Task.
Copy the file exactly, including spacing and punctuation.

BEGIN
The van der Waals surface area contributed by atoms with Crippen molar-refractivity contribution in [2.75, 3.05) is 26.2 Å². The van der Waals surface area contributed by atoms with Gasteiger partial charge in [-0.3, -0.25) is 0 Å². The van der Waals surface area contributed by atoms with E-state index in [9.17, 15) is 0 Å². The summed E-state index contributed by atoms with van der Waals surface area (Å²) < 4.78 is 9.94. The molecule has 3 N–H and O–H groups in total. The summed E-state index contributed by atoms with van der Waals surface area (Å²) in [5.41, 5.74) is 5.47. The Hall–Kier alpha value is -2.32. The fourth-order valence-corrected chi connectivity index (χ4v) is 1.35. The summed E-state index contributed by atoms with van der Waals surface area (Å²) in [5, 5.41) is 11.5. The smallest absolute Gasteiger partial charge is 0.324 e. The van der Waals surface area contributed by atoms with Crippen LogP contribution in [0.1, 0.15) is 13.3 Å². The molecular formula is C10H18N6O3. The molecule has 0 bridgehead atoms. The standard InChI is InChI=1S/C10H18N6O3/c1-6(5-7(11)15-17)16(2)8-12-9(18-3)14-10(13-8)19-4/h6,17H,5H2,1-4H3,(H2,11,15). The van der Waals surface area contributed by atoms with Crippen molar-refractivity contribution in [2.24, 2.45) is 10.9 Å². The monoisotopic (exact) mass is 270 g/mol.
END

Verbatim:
The van der Waals surface area contributed by atoms with Crippen molar-refractivity contribution in [2.75, 3.05) is 26.2 Å². The van der Waals surface area contributed by atoms with Gasteiger partial charge in [-0.3, -0.25) is 0 Å². The van der Waals surface area contributed by atoms with E-state index in [9.17, 15) is 0 Å². The summed E-state index contributed by atoms with van der Waals surface area (Å²) < 4.78 is 9.94. The molecule has 3 N–H and O–H groups in total. The summed E-state index contributed by atoms with van der Waals surface area (Å²) in [5.41, 5.74) is 5.47. The Hall–Kier alpha value is -2.32. The fourth-order valence-corrected chi connectivity index (χ4v) is 1.35. The summed E-state index contributed by atoms with van der Waals surface area (Å²) in [5, 5.41) is 11.5. The smallest absolute Gasteiger partial charge is 0.324 e. The van der Waals surface area contributed by atoms with Crippen LogP contribution in [0.1, 0.15) is 13.3 Å². The molecular formula is C10H18N6O3. The molecule has 0 bridgehead atoms. The standard InChI is InChI=1S/C10H18N6O3/c1-6(5-7(11)15-17)16(2)8-12-9(18-3)14-10(13-8)19-4/h6,17H,5H2,1-4H3,(H2,11,15). The van der Waals surface area contributed by atoms with Crippen molar-refractivity contribution in [2.24, 2.45) is 10.9 Å². The monoisotopic (exact) mass is 270 g/mol.